Lecture 12 - Nineteenth-Century Cities

author: John Merriman, Department of History, Yale University
recorded by: Yale University
published: April 16, 2010,   recorded: October 2008,   views: 2792
released under terms of: Creative Commons Attribution No Derivatives (CC-BY-ND)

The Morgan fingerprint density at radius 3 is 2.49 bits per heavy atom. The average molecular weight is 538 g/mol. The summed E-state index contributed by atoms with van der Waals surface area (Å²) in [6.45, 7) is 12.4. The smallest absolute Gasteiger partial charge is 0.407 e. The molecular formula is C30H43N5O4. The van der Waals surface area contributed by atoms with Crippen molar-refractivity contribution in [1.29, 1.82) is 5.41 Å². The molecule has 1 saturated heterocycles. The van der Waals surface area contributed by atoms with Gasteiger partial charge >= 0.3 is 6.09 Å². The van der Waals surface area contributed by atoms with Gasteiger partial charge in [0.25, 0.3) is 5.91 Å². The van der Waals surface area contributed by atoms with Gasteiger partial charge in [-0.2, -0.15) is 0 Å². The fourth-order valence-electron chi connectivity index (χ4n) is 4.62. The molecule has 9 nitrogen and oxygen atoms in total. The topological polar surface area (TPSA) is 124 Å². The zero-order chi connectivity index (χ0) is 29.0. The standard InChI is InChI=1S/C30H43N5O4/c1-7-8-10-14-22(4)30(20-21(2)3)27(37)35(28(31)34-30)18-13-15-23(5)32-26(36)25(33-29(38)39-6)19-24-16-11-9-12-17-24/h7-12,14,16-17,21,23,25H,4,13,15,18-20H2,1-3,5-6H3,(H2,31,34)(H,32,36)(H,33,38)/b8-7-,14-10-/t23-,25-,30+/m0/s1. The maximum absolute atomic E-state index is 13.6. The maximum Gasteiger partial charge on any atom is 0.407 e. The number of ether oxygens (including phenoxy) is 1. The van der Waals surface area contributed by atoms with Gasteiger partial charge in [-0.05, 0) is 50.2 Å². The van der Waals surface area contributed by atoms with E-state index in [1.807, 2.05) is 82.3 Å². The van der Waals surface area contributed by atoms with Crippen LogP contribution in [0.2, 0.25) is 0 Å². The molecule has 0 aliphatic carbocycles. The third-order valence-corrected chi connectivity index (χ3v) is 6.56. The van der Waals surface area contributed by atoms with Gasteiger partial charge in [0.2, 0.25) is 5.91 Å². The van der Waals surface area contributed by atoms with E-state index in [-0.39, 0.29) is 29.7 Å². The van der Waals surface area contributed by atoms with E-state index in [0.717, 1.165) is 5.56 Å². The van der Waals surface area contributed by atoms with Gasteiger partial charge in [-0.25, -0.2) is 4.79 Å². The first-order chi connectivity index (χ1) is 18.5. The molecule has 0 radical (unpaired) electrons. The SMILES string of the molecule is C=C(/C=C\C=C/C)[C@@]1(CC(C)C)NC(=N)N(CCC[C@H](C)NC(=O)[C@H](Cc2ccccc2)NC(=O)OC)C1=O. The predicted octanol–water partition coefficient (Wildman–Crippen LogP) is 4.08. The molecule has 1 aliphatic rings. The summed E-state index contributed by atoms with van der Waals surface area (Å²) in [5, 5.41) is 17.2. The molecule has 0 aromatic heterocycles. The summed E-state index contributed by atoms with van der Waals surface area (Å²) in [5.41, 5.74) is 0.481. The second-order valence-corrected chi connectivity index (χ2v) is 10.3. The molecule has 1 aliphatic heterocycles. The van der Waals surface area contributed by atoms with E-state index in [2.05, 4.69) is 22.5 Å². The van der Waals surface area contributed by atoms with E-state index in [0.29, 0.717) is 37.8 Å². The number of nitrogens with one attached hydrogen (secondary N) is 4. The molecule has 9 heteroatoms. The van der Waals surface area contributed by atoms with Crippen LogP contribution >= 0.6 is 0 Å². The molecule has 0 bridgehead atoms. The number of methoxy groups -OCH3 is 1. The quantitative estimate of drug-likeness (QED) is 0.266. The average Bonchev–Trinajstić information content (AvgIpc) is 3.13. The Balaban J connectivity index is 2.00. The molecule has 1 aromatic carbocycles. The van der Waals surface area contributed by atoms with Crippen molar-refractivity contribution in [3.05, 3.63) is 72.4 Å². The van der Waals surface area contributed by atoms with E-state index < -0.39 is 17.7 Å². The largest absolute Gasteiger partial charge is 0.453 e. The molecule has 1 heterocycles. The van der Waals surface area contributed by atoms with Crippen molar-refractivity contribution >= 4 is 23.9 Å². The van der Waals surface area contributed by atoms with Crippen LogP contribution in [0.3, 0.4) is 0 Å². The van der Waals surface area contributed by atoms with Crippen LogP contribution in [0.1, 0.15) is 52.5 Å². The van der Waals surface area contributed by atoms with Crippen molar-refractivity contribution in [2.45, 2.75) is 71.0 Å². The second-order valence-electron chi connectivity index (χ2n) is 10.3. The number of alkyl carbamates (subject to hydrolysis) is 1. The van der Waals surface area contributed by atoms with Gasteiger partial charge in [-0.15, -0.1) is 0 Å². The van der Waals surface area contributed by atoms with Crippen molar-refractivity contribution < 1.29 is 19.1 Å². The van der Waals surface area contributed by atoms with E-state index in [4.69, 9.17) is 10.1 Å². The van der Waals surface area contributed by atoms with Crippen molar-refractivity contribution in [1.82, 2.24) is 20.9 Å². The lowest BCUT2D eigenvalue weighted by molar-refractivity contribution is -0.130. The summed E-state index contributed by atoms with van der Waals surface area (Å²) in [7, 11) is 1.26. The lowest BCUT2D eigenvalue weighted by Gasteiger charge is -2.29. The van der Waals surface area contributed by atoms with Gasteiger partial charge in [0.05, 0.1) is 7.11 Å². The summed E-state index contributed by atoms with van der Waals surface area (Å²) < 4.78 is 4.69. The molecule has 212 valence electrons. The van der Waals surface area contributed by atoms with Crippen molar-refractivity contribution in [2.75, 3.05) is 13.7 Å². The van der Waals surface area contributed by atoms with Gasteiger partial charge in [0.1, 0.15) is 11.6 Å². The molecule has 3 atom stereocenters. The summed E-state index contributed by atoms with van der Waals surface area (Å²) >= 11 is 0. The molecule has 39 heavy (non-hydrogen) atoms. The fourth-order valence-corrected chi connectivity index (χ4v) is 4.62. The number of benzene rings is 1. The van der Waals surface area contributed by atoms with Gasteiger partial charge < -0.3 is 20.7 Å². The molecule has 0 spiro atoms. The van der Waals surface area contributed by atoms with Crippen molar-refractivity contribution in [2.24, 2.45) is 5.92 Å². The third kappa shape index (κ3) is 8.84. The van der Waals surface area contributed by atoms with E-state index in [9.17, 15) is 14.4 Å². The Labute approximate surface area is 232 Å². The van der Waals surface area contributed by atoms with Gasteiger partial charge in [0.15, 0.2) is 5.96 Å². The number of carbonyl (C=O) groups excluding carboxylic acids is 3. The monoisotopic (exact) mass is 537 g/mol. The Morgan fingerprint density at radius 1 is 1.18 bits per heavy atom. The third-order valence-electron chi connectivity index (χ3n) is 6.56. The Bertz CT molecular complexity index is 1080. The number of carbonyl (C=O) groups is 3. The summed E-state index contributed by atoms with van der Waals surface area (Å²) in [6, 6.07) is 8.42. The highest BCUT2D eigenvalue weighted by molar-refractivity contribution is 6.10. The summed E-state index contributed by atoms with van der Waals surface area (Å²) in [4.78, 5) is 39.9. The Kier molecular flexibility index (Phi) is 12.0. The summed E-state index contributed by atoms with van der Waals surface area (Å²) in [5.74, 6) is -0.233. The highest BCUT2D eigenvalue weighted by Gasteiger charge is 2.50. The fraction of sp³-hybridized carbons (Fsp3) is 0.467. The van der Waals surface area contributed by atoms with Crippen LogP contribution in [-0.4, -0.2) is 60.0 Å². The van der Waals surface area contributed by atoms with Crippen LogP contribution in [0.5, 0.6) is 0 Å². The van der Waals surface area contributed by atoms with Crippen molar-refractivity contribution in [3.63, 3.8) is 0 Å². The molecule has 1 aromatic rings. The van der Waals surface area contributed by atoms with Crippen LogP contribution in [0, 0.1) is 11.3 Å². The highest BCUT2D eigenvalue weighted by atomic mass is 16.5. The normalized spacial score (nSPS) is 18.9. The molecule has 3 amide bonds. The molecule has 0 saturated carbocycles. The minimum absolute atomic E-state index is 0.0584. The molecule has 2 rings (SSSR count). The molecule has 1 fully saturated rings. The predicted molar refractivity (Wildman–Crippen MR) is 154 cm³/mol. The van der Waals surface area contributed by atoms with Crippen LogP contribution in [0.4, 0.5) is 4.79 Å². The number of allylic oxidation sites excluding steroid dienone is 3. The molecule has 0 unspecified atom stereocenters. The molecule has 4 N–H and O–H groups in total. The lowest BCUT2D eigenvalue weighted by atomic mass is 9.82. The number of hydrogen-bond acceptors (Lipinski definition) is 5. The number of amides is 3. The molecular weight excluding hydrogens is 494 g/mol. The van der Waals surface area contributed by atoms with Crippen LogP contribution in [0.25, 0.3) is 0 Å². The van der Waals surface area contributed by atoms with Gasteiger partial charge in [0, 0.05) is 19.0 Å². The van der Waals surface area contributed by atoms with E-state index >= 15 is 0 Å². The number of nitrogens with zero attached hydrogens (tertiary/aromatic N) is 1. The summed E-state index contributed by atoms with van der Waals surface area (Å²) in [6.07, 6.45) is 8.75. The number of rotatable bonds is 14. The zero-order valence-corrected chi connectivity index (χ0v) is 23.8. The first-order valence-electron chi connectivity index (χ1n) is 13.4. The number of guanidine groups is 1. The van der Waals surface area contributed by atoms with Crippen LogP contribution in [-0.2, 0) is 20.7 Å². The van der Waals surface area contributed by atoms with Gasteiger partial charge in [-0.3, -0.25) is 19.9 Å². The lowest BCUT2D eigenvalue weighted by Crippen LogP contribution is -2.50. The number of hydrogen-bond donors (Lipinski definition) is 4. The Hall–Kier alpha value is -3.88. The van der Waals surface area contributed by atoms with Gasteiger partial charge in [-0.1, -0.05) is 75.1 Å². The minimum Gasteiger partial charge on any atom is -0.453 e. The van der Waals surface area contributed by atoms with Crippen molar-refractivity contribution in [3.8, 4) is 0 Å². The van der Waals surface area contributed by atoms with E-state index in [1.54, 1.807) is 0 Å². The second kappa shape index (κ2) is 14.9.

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The nineteenth century witnessed an unprecedented degree of urbanization, an increase in urban population growth relative to population growth generally. One of the chief consequences of this growth was class segregation, as the bourgeoisie and upper classes were forced to inhabit the same confined space as workers. Significantly, this had opposed effects in Europe, where the working classes typically inhabit the periphery of cities, and the United States, where they are most often in the city center itself. The growth of cities was accompanied by a high-pitched rhetoric of disease and decay, as the perceived hygienic problems of concentrated urban populations were extrapolated to refer to the city itself as a biological organism. The Baron Haussmann's reconstruction of Paris under the Second Empire is a classic example of the intertwinement of urban development, capitalism and state power.

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